David M. Gaba, M.D.
David M. Gaba, M.D. is Associate Dean for Immersive and Simulation-based Learning and Director of the Center for Immersive and Simulation based Learning (CISL) at Stanford University School of Medicine. He is Professor of Anesthesiology, Perioperative and Pain Medicine (with tenure) at Stanford and Founder and Co-Director of the Patient Simulation Center of Innovation at Veterans Affairs Palo Alto Health Care System where he is also a Staff Physician.
Over the last 29 years Dr. Gaba’s laboratory has worked extensively on human performance and patient safety issues. His laboratory is a pioneer in applying organizational safety theory to health care. The laboratory is also the inventor of the modern full-body patient simulator and is responsible for adapting Crew Resource Management training from aviation to healthcare, first for anesthesia and then for many other healthcare domains. He is a key pioneer in the development of cognitive aids and Emergency Manuals in healthcare. He has been the principal investigator on grants from a wide variety of federal and foundation funders. Dr. Gaba is an author on more than 120 original articles, commentaries, and editorials in a wide diversity of peer-reviewed journals. He is the author more than 25 book chapters, and lead author of a well-known book Crisis Management in Anesthesiology (twenty years after original publication the 2nd Edition was released in September, 2014). After serving on the editorial boards of several academic and medical journals, Dr. Gaba is the founding and current Editor-in-Chief of the indexed peer-reviewed journal Simulation in Healthcare (now in Volume 10), the only indexed peer-reviewed journal on simulation, published by the Society for Simulation in Healthcare (SSH).
Dr. Gaba is long-time member of the Executive Committee of the Anesthesia Patient Safety Foundation and a founding member of the Research Committee of the National Patient Safety. He is a founding and current Board member of both the SSH and Advanced Initiatives in Medical Simulation (AIMS). Dr. Gaba was awarded the 2003 David M. Worthen Award from the Department of Veterans Affairs; the 2007 Teaching Achievement Recognition Award from the International Anesthesia Research Society; Kaiser Award for Innovative and Outstanding Contributions to Medical Education, Stanford University School of Medicine, May, 2010; The Society for Technology in Anesthesia, J.S. Gravenstein Award for Lifetime Achievement, January, 2011, and the 2011 (inaugural) Veterans Affairs Under Secretary for Health Award for Excellence in Clinical Simulation Training, Education and Research.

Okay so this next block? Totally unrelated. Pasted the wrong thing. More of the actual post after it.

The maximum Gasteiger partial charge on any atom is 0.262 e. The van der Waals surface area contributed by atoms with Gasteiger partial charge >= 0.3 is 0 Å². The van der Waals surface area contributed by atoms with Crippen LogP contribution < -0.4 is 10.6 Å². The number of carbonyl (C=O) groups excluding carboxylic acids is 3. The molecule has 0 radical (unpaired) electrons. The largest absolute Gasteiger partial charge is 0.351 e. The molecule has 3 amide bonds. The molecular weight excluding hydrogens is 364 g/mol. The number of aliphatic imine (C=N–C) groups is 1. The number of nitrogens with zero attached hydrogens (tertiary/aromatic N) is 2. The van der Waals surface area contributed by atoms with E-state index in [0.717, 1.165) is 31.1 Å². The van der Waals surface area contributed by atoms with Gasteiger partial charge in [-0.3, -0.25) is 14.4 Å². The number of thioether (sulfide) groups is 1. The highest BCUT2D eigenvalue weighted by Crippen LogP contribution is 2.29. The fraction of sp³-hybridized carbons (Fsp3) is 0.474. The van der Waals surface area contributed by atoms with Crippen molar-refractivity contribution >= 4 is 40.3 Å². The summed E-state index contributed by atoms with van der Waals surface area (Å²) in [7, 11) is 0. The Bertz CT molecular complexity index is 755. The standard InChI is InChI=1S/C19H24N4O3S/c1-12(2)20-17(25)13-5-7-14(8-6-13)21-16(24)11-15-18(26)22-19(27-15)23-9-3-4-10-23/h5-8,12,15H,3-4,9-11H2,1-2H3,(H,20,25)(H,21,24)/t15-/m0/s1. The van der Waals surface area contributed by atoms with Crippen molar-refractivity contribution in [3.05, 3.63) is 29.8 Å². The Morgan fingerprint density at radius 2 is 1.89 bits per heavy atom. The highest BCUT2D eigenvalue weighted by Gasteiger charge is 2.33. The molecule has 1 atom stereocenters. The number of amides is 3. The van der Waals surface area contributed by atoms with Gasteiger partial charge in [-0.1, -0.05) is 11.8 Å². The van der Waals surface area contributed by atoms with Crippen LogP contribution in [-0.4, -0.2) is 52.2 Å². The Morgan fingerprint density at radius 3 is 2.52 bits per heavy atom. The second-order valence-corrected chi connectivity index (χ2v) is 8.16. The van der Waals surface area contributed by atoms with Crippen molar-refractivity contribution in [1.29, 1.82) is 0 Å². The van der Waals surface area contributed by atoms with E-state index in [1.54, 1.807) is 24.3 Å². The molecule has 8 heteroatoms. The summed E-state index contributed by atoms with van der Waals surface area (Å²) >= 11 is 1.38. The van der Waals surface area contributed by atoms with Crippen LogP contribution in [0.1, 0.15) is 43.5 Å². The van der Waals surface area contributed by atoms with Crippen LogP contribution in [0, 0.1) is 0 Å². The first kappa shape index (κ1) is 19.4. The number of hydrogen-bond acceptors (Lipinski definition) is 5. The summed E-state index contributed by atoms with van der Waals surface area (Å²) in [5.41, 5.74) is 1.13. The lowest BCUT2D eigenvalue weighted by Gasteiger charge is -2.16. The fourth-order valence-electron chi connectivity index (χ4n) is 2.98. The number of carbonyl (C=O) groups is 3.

Sara Goldhaber-Fiebert, M.D.
Sara Goldhaber-Fiebert, M.D., is a Clinical Professor at Stanford University School of Medicine, in the Department of Anesthesiology, Perioperative and Pain Medicine. She is fellowship-trained in simulation and patient safety (Harvard’s Center for Medical Simulation, 2007).
Dr. Goldhaber-Fiebert’s main academic interests are in the implementation science of patient safety strategies, with the goal of understanding how to enable teams and institutions to deliver better care to patients. She and her team have become more involved over time in interprofessional team trainings, and broadly enabling speaking up, across both emergency and routine workflow contexts. Her roles for emergency manual development, implementation, and training span:
My roles for emergency manual development, implementation, and training span:
- Co-founder of Stanford Anesthesia Cognitive Aid Group, with ongoing development and iterative testing of the Stanford Emergency Manual: Cognitive aids for perioperative critical events
- Leader for Stanford implementation of emergency manuals